The role of stress in acne flares is often under-appreciated, despite being hypothesized since the 1930s. Dermatologists Stokes and Pillsbury suggested that stress-induced changes to the gut flora could increase the likelihood of intestinal permeability and set the stage for systemic and local skin inflammation.26  More recent studies have suggested that acne tends to worsen under conditions of mental stress, such as during exam week for high school or college students.27,28

Mechanistic studies have shown that activation of the hypothalamic-pituitary-adrenal (HPA) axis during mental stress induces secretion of hormones that cause sebaceous hyper-proliferation and aggravate acne. A research group in Japan performed a study where they evaluated the abundance of P. acnes and the level of sebum production on the skin and related it to right prefrontal cortex (PFC) activity during a mental stress task:29

 “…subjects with higher sebum levels and higher P. acnes populations in the facial skin have right dominant PFC activity during a mental stress task, [suggesting] that such subjects are sensitive to mental stress associated with hyperactivity of the stress response system […]”

Furthermore, studies have shown that psychological stress impairs normal gut motility, encourages bacterial overgrowth, and increases gut permeability.30

7) Insulin resistance and hormone imbalance

Lastly, acne may also occur as part of various syndromes associated with insulin resistance and excess androgens. For instance, 70 percent of women with polycystic ovary syndrome (PCOS) experience acne. PCOS is characterized by insulin resistance, irregular menstrual cycles, and excess production of androgens. Androgens are typically thought of as the “male” hormones and include testosterone, dihydrotestosterone (DHT), and dehydroepiandrosterone (DHEA).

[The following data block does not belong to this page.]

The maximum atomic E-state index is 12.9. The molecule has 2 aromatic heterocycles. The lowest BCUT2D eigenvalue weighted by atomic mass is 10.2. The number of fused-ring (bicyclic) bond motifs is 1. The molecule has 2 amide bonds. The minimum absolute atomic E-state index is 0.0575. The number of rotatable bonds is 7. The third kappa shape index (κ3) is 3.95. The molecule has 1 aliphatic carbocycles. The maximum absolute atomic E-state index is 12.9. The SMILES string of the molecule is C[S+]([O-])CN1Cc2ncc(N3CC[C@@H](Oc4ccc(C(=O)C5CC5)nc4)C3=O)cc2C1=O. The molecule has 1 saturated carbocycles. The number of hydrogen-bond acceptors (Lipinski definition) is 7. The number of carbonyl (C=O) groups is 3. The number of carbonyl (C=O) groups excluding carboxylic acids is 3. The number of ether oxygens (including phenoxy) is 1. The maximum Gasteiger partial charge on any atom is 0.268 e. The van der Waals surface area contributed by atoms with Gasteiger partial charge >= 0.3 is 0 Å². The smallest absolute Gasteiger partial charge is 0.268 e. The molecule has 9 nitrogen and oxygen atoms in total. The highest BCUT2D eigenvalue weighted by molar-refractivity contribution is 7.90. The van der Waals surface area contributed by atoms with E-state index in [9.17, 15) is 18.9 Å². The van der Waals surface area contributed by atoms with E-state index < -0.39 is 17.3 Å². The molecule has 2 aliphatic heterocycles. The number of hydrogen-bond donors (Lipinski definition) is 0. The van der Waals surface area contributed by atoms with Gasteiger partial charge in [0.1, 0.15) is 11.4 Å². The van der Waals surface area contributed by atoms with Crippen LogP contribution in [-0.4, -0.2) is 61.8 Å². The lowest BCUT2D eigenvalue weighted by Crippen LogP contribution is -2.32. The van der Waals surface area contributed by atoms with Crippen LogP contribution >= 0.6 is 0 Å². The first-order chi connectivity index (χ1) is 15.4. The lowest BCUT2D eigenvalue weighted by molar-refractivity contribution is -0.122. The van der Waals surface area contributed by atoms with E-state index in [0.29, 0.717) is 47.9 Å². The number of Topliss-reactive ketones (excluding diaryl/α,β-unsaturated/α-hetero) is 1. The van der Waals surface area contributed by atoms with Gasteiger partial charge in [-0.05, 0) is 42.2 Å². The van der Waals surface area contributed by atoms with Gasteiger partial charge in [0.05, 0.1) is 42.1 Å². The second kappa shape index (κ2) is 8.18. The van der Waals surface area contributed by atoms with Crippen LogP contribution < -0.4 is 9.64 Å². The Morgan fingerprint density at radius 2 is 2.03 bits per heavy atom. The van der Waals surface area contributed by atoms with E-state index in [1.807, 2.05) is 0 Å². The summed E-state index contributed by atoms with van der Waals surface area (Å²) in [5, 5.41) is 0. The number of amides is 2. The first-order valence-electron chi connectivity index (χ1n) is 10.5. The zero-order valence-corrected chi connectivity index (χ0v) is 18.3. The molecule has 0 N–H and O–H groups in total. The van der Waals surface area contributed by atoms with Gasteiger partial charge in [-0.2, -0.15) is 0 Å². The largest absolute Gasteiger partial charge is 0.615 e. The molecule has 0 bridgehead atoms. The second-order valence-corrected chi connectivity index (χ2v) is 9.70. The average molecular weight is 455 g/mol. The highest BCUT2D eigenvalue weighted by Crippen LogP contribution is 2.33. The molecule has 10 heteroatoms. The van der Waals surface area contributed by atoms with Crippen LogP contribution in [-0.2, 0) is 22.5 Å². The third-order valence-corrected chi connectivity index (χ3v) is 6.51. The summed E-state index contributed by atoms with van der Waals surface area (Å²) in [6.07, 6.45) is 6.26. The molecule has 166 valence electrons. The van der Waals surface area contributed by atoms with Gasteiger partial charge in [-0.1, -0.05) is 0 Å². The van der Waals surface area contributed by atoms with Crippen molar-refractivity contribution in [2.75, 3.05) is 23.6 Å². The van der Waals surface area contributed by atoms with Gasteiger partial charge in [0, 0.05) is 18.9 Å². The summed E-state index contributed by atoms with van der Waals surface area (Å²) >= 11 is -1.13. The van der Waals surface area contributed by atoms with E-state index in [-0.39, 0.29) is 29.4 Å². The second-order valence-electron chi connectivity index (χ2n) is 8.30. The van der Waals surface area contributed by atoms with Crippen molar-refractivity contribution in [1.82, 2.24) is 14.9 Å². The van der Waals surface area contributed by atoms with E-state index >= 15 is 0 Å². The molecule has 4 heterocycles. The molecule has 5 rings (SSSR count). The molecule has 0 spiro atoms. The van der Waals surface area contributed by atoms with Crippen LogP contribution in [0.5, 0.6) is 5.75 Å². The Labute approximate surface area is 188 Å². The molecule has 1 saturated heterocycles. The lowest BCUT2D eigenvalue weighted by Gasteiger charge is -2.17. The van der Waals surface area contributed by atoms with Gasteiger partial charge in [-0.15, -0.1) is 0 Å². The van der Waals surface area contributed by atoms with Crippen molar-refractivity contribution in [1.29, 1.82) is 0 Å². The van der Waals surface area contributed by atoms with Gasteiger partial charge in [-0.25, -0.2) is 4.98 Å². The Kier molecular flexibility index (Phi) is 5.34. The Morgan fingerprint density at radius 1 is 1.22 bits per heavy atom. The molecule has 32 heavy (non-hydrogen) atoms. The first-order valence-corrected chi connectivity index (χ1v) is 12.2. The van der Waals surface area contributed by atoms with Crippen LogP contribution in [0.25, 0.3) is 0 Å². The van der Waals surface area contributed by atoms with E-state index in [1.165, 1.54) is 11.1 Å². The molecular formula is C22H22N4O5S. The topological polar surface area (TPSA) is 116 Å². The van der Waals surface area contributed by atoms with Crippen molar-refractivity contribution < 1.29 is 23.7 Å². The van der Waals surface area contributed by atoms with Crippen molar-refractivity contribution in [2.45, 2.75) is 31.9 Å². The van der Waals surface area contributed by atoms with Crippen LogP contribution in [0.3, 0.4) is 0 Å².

Insulin resistance and hyperandrogenism are also prevalent among males with acne. One small study assessed 22 male subjects with resistant acne and found significantly decreased insulin sensitivity compared to control subjects.31 A 1986 study found that free testosterone was significantly elevated in both male and female acne sufferers compared to controls.32

How to treat the underlying causes of acne

So, there you have it, the seven most common root causes of acne! Below, I’ve provided some practical action steps to heal acne from the inside out:

  • Reduce simple carbohydrates and sugar: adopt a whole foods diet that avoids any processed and refined carbohydrates, grains, and simple sugars. For severe acne, you may also want to limit starchy vegetables like potatoes, sweet potatoes, and high-sugar fruits.
  • Cut out dairy for at least 30 days: for many people, simply cutting dairy out of their diet can make an enormous difference. After 30 days, try reintroducing fermented dairy first, and see how your body and skin respond.
  • Test and treat SIBO and correct low stomach acid: many patients with skin conditions have what I call “silent” SIBO, where they don’t have any gut symptoms, yet addressing SIBO will often resolve their skin symptoms. SIBO can be identified by lactulose breath testing.
  • Identify other food intolerances and heal the gut: try an elimination diet or consider stool testing or food intolerance testing to identify what might be contributing to intestinal permeability. Support a healthy gut microbiome by eating plenty of fermentable fiber, fermented foods, and supplementing with high-quality probiotics:

Oral probiotics: Several strains of Lactobacillus and Bifidobacterium probiotics and fermented dairy products have shown promise for improving symptoms of acne in clinical trials. Saccharomyces cervisiae, a beneficial yeast, may also help in some individuals.33